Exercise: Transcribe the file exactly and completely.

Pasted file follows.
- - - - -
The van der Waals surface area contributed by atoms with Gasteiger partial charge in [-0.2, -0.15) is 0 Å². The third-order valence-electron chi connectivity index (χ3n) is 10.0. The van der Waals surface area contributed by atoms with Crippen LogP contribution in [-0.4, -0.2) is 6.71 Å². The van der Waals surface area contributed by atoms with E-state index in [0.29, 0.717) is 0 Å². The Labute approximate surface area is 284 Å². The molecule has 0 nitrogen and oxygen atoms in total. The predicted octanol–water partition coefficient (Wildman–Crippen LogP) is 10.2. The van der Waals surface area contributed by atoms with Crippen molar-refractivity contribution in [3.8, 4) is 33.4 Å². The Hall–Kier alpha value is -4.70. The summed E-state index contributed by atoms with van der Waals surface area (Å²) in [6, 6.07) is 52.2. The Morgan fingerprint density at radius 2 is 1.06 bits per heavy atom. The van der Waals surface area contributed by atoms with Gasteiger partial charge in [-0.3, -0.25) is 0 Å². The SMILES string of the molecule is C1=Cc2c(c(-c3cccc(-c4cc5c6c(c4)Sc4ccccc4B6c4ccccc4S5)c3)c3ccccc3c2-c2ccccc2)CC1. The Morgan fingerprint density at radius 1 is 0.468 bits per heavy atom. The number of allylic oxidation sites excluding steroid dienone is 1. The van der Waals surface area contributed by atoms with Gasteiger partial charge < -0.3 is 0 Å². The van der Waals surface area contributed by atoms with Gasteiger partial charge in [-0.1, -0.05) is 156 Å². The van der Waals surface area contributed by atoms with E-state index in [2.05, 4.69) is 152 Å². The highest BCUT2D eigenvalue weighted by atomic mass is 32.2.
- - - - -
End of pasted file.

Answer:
The van der Waals surface area contributed by atoms with Gasteiger partial charge in [-0.2, -0.15) is 0 Å². The third-order valence-electron chi connectivity index (χ3n) is 10.0. The van der Waals surface area contributed by atoms with Crippen LogP contribution in [-0.4, -0.2) is 6.71 Å². The van der Waals surface area contributed by atoms with E-state index in [0.29, 0.717) is 0 Å². The Labute approximate surface area is 284 Å². The molecule has 0 nitrogen and oxygen atoms in total. The predicted octanol–water partition coefficient (Wildman–Crippen LogP) is 10.2. The van der Waals surface area contributed by atoms with Crippen molar-refractivity contribution in [3.8, 4) is 33.4 Å². The Hall–Kier alpha value is -4.70. The summed E-state index contributed by atoms with van der Waals surface area (Å²) in [6, 6.07) is 52.2. The Morgan fingerprint density at radius 2 is 1.06 bits per heavy atom. The van der Waals surface area contributed by atoms with Gasteiger partial charge in [-0.3, -0.25) is 0 Å². The SMILES string of the molecule is C1=Cc2c(c(-c3cccc(-c4cc5c6c(c4)Sc4ccccc4B6c4ccccc4S5)c3)c3ccccc3c2-c2ccccc2)CC1. The Morgan fingerprint density at radius 1 is 0.468 bits per heavy atom. The number of allylic oxidation sites excluding steroid dienone is 1. The van der Waals surface area contributed by atoms with Gasteiger partial charge < -0.3 is 0 Å². The van der Waals surface area contributed by atoms with Gasteiger partial charge in [-0.1, -0.05) is 156 Å². The van der Waals surface area contributed by atoms with E-state index in [2.05, 4.69) is 152 Å². The highest BCUT2D eigenvalue weighted by atomic mass is 32.2.